“I’ve always wanted to wear things I altered and made my own in some way,” reflects Ethan Lipsitz, CEO of Apliiq, a new media retailer. In high school, he personalized his clothes by sewing patches of his mother’s sewing fabrics onto them. His sophomore year at UPenn, he received a now infamous Karate Kid headband. Not wanting to wear it around his head, as intended, he took it apart and skillfully lined the inside of his sweatshirt’s hood with the fabric. The Karate Kid hoodie was a hit around campus, and he was soon fielding requests to personalize sweatshirts for friends.
Lipsitz became fascinated with the concept of customization, and by senior year he was making regular trips to the Philadelphia Fabric District, experimenting with different fabrics and application techniques, and wholesaling tees and hoodies to a handful of northeast boutiques. Back at Penn, his dorm room had become a makeshift storefront with fabrics scattered across the bed for friends to pick from.
Upon graduation, Lipsitz accepted a position at an architectural firm in Australia, forcing his love of appliqué to the back burner. But a year and half later, Ethan was done working for someone else. He left his job and set out for LA to grow his hobby into his business, Apliiq.
While Lipsitz was laying the groundwork for the company, fellow UPenn graduate and aspiring entrepreneur Emily Gruber was in LA for an architectural internship. A mutual friend encouraged her to check out Apliiq’s Facebook page. Gruber was fascinated with the concept and contacted Lipsitz for a meeting. The two hit it off immediately. Within two weeks of working part time with Lipsitz, Gruber quit her internship with the architecture firm to join Apliiq fulltime. In July 2009, the two officially incorporated Apliiq Inc, with Gruber assuming the role of CFO.
The company’s carefree, beachy vibe resonated with the masses, and the company has grown substantially in the year since Gruber signed on, now boasting three (almost four) full-time employees. “We’re just trying to be the kind of thing you would wear in California when driving to the beach or skateboarding down the street, and I think that’s relevant in New York and internationally,” says Lipsitz.
The Apliiq website, a feat in user-generated commerce is constantly being refined to allow for additional user customizations. In the websites latest generation, shoppers begin the customization process by selecting a garment. Then, they move to the Design Palette where they choose the color, size, and finally the appliqué fabric. A 2D graphic of the garment being created transforms in response to the shoppers’ every whim.
The fabric swatches shown on the website are constantly updated to reflect the latest additions to Apliiq’s fabric library and on any given day consist of everything from vintage seersucker to zebra stripes to eighties tribal prints. Lipsitz compares his weekly fabric shopping to a DJ digging for records in basements. “I look for dustiest fabrics in corners that have been sitting there for decades because often those are the most interesting fabrics.”
The resulting product is completed and in the mail within three business days. An incredible turnaround, especially compared to the other new media fashion companies such as Keds, Nike ID, and Champion Hoodie Remix, which take considerably longer to manufacture customized products.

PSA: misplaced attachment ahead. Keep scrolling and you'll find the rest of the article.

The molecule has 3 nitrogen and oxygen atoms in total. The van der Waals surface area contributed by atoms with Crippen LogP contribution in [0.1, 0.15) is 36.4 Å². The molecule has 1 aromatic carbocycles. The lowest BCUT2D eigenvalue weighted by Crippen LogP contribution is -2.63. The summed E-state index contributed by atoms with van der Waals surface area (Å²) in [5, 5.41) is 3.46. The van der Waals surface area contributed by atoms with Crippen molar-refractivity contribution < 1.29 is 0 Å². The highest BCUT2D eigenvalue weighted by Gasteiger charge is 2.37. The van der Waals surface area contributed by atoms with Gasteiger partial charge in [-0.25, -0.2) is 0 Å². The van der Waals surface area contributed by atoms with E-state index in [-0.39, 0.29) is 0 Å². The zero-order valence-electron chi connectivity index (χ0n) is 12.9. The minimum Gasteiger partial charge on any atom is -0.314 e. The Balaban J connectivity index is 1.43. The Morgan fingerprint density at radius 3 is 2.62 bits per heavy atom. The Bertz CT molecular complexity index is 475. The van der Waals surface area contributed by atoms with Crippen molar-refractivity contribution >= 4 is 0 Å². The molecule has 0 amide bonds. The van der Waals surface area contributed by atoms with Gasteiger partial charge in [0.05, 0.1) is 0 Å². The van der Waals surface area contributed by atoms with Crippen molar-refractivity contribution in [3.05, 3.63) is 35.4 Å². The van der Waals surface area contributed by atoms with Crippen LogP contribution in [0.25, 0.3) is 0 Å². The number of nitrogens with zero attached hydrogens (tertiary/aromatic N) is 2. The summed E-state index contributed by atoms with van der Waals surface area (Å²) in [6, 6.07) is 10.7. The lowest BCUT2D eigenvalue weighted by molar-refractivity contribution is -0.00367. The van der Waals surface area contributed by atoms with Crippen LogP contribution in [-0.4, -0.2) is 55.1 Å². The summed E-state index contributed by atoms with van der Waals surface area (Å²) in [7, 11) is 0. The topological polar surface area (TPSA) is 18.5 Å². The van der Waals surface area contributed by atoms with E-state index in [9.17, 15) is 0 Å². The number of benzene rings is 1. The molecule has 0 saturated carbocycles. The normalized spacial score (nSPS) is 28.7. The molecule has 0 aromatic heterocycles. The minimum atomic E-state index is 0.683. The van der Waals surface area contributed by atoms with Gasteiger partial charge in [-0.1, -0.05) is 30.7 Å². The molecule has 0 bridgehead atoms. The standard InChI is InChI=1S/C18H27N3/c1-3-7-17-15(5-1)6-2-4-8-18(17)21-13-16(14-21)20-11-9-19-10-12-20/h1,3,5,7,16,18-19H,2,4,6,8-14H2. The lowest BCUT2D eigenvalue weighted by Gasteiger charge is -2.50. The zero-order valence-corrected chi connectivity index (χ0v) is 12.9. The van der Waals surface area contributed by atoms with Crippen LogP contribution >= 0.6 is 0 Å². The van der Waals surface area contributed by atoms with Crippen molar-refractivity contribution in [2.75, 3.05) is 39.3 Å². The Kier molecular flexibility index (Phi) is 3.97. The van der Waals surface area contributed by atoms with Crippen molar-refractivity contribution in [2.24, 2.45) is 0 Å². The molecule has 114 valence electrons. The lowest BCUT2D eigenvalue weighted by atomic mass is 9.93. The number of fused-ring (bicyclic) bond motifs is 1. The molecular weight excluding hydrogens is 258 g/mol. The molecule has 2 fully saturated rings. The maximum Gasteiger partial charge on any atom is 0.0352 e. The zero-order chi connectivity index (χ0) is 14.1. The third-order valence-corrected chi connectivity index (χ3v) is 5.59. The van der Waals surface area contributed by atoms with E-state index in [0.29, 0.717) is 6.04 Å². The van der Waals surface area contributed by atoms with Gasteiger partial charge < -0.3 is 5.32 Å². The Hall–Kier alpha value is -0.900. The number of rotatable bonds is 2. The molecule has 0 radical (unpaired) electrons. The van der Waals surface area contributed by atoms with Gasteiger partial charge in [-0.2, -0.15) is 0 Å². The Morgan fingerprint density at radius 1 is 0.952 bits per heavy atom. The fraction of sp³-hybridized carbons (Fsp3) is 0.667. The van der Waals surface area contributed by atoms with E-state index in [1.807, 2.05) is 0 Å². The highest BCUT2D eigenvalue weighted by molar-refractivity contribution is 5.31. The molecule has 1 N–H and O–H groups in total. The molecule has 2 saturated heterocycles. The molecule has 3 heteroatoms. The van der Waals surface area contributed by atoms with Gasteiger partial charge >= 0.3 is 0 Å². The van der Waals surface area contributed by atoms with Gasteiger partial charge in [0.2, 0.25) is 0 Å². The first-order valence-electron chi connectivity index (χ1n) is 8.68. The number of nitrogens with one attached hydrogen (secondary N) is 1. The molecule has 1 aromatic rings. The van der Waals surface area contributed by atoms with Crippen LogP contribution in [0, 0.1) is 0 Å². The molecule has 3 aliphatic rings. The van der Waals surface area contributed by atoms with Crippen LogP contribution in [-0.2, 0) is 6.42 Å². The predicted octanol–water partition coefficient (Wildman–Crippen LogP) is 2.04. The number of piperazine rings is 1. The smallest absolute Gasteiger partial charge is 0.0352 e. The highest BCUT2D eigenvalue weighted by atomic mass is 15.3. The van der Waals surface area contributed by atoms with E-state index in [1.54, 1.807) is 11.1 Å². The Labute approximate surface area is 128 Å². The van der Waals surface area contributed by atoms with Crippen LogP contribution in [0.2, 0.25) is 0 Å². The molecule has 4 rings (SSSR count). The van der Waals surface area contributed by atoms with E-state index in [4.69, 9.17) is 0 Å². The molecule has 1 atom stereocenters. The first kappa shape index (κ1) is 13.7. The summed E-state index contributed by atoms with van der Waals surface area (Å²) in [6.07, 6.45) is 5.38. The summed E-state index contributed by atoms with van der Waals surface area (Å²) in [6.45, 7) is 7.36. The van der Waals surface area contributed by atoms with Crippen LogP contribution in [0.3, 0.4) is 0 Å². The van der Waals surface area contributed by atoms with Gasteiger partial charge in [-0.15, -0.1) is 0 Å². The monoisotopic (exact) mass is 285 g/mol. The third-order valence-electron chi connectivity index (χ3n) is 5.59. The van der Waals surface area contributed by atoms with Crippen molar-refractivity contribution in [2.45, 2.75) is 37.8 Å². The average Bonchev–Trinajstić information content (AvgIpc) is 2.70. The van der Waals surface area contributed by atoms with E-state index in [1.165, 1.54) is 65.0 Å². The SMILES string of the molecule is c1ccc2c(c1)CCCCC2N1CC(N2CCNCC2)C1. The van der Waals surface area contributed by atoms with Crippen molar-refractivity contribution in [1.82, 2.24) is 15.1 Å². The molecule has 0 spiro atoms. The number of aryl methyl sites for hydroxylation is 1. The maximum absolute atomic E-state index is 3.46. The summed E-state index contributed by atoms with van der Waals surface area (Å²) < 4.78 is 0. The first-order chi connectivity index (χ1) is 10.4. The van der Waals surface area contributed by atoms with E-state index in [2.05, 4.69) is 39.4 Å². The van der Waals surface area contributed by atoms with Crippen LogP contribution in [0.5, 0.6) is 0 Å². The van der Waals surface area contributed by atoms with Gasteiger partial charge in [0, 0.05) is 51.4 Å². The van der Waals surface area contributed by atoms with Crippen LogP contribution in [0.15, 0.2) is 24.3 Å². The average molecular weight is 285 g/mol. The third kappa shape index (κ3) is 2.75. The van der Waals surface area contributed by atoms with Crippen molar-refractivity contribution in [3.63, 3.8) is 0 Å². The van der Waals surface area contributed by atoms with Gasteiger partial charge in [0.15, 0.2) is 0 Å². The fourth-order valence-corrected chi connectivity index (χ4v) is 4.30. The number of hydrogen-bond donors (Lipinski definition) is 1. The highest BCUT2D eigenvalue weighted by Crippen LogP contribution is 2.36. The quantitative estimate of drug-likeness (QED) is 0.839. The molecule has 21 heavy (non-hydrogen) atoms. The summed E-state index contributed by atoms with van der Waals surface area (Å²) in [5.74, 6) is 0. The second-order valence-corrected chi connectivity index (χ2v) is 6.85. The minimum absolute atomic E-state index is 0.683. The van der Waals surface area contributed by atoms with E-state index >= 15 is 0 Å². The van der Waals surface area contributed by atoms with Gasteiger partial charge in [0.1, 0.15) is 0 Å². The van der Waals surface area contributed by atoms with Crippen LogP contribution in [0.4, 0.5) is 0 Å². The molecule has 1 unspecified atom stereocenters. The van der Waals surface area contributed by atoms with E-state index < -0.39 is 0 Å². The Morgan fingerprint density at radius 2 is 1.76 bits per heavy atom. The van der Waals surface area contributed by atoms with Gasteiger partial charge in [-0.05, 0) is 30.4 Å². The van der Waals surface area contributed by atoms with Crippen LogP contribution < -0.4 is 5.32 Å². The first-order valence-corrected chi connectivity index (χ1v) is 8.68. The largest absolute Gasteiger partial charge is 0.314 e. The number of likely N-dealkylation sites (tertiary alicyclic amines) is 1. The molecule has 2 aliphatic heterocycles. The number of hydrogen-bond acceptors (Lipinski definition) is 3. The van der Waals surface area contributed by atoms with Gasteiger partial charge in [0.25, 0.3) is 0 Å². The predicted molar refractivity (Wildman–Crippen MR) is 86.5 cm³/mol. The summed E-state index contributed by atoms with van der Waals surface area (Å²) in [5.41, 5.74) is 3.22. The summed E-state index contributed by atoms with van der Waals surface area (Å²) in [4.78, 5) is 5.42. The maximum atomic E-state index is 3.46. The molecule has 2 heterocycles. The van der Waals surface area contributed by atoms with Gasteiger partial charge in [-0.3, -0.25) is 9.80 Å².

“We pride ourselves in having a model that allows us to work off of an existing product instead of having to make it all from scratch,” says Lipsiz, who based the company in LA because its abundance of resources allowed for vertical production. “I realized I could basically run this company on my bike,” he says, not exaggerating. American Apparel, their primary garment manufacturer, is located only a couple blocks away and fabrics from around the world are constantly imported into LA’s ports and sold at fabric shops within a three block radius of Apliiq’s headquarters.
There is also an environmental benefit to having easily accessed resources; Apliiq doesn’t keep inventory. Each product is made-to-order. The company is highly sensitive to consumption, conscious of keeping every last usable scrap out of landfills and even packaging finished products in reusable fabric bags made from scraps. Lipsitz explains, “We are creating something that has meaning and experience associated with it, which makes people hold onto it and value it more. It’s about adding value to what we consume by allowing people to experience it and express themselves through it.”
While the website now sells a variety of basic garments for men women and children, Lipsitz and Gruber are quick to emphasize that Apliiq is not a fashion brand in the traditional sense. “We’ve explored wholesaling and seasonal lines, and it’s not really what we’re about,” states Lipsitz. “We’re about user-generated product and using fabric as a medium—like paint or pencils to express themselves.”
Looking ahead, Lipsitz and Gruber see more than clothing in Apliiq’s future. They are toying around with the idea of customizing accessories, animal products, bicycle gear, and even furniture upholstery. Lipsitz summarizes, “We just want to keep expanding on the opportunity for people to express themselves through fabrics and the unique stories that the fabrics tell.”
|Center: Anand Wilder of More Yeasayer in Apliiq's Ziggy Deuce Tank at Coachella 2010|
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Don't Forget to check out Apliiq online: www.apliiq.com, onTwitter: http://twitter.com/apliiq, and on Facebook: http://www.facebook.com/theapliiqpage